What is going on with Sleeping Operator? I try to describe it to friends and run out of words. Just when I think I've got it pegged as a great roots/country album The Barr Brothers lure me in with entrancing melodies, then reach through the speakers and smack me with a healthy does of the blues. If I could get any more narcissitic I'd assume they were consciously trying to remind me to just shut up and listen.
Chad VanGaalen could release just about anything and it would likely end up among my favourite albums of the year. Thankfully, Shrink Dust is no slouch and managed to marry the folkier sensibilities of 2008's Soft Airplane with the driven noise of 2011's Diaper Island. The result is an eccentric and haunting album that is as out-there as it is accessible. I want to build him the weirdest analog-modeled delay pedal with all the zaniest bells and whistles to infinitely repeat and garble his ghostly melodies.
Big surprise: Toronto male in his early thirties likes Bry Webb. To be fair though, Free Will snuck up on me. I fought it quite a bit on first listen, rejecting the minimalism in hopes that Webb's trademark growl might bellow from my speakers. Instead, the subtle melodies and understated vocals took me unawares and held my head under water until I didn't notice I had drowned, but was happier for it.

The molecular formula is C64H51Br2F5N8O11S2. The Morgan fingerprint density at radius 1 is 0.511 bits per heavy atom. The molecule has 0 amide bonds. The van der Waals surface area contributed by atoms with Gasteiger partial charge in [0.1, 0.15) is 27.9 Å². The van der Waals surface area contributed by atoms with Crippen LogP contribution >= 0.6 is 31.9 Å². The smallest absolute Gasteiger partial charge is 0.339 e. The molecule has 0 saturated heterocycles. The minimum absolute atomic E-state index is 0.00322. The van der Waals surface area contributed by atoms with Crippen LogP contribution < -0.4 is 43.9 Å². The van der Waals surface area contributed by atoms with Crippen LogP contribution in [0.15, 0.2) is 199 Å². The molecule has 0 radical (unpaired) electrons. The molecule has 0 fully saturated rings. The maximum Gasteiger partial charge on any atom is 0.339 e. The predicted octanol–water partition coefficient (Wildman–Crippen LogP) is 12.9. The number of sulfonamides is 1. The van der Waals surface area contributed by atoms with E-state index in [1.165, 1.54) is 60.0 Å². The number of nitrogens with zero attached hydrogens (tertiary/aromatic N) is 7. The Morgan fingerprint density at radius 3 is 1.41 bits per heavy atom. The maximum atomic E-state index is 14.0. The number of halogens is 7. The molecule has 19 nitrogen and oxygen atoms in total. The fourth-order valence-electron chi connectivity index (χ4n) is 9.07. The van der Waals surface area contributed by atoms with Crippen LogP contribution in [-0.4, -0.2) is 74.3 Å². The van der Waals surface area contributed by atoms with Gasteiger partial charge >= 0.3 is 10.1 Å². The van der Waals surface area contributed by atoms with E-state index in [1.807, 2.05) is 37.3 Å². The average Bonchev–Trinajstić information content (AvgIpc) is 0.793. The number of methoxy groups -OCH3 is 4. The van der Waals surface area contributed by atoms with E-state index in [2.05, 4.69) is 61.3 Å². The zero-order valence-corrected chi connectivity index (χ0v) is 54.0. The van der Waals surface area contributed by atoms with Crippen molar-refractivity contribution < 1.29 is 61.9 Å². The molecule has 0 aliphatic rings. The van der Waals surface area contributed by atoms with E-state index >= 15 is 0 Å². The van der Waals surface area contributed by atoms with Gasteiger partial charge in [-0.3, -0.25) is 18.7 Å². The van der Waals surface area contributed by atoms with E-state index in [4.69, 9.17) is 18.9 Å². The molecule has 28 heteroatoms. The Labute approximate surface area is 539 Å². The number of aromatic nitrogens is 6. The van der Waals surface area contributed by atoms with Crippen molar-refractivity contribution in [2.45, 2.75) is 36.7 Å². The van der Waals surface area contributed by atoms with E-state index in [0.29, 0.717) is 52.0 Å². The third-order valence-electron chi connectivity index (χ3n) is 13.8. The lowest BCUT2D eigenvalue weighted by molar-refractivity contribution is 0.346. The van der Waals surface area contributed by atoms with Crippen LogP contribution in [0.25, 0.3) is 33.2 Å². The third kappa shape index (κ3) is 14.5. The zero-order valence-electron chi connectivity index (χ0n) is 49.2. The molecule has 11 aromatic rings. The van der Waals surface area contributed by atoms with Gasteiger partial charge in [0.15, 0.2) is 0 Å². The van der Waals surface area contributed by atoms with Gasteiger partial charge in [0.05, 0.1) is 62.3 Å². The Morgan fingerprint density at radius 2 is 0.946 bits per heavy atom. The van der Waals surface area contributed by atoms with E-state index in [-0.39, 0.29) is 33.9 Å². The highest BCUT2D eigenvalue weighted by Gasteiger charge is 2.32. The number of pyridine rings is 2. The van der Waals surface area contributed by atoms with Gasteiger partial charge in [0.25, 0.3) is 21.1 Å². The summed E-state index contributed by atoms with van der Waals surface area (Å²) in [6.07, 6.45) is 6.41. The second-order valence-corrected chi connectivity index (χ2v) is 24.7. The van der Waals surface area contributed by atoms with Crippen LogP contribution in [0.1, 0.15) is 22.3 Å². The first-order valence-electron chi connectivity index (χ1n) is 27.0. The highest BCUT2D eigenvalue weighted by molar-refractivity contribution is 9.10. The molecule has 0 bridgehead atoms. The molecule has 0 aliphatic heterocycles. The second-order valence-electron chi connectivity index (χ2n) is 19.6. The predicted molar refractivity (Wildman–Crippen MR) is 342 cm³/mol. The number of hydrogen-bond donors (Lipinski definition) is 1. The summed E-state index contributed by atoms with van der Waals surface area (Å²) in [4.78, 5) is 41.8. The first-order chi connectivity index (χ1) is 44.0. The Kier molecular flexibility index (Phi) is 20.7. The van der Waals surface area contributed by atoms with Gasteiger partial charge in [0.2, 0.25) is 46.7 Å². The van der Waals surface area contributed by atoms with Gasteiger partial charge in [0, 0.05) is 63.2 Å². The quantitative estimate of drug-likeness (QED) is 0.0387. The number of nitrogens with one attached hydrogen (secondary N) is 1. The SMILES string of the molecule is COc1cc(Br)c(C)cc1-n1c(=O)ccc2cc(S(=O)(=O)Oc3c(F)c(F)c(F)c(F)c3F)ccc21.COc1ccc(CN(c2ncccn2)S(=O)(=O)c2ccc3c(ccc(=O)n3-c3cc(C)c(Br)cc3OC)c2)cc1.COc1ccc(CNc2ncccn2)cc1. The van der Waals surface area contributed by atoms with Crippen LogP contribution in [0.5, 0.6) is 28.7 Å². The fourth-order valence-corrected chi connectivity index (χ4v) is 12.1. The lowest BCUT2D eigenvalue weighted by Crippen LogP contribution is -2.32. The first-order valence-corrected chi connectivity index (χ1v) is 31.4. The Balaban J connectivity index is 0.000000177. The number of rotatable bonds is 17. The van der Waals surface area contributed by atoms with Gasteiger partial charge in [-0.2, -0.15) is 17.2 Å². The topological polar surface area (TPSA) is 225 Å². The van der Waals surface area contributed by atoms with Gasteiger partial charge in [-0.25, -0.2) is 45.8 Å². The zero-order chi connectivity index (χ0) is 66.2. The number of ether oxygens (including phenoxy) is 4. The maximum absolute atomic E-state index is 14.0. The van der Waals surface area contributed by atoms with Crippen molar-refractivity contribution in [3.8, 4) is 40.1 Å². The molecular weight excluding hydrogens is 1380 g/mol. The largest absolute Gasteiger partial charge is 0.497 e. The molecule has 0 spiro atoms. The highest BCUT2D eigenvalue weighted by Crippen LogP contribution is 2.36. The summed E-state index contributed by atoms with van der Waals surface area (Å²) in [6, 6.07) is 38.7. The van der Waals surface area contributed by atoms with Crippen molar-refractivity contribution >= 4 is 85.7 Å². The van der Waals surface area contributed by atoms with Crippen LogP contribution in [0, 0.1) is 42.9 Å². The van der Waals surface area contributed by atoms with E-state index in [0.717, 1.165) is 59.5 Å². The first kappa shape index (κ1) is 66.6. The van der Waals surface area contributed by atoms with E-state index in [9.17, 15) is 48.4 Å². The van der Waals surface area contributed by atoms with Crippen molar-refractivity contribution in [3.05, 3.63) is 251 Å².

Montreal's Ought is one of those bands that comes along, catches you asleep at the wheel and kicks your ass. More Than Any Other Day, their debut full-length, is imbued with the sort of frenetic and infectious energy that most bands spend their careers trying to replicate. Sprawling, intense and commanding, this is an album that either bubbles up the fury in your guts and brings it to the surface in fits of shakes, or makes you wonder why you don't have any in the first place.
Speaking of bands that can do no wrong where I'm concerned. Not only does Zeus evoke some of my favourite rock bands of the past better than anyone else currently could, but they do it so damn affably. Three full-length albums deep and their sonic swagger hasn't dwindled a bit. I can't think of another band with this great a command of their craft that still sounds like they're having this much fun, let alone one that makes you wonder why you're simply listening and not out there mixing it up yourself a bit too.
I didn't want to like this album. In fact, I'm sure I tried not to like it. I wanted to be that cool guy who was, like all pretentious Toronto assholes, over the whole Broken Social Scene crew and touting the next pre-big thing. Turns out I'm not a cool guy. Who knew? Over the course of the year I found Darlings magically appearning in my playlist, always wondering how it got there, but the infectious melodies and nonchalant grooves never let me turn it off.
Just when you, and I for that matter, were worried this list would be all dude-fronted acts in comes Thus Owls to save the day. On Turning Rocks, the band's first album since relocating from Sweden to Montreal, Erika Angell's voice is both portentous and forceful, backed by powerful and ominous arrangements that give the impression something otherwordly and all-encompassing is just around the corner. It's the imaginary soundtrack to an intense stage production that marries western grit and epic fantasy that I want to wait in line to see.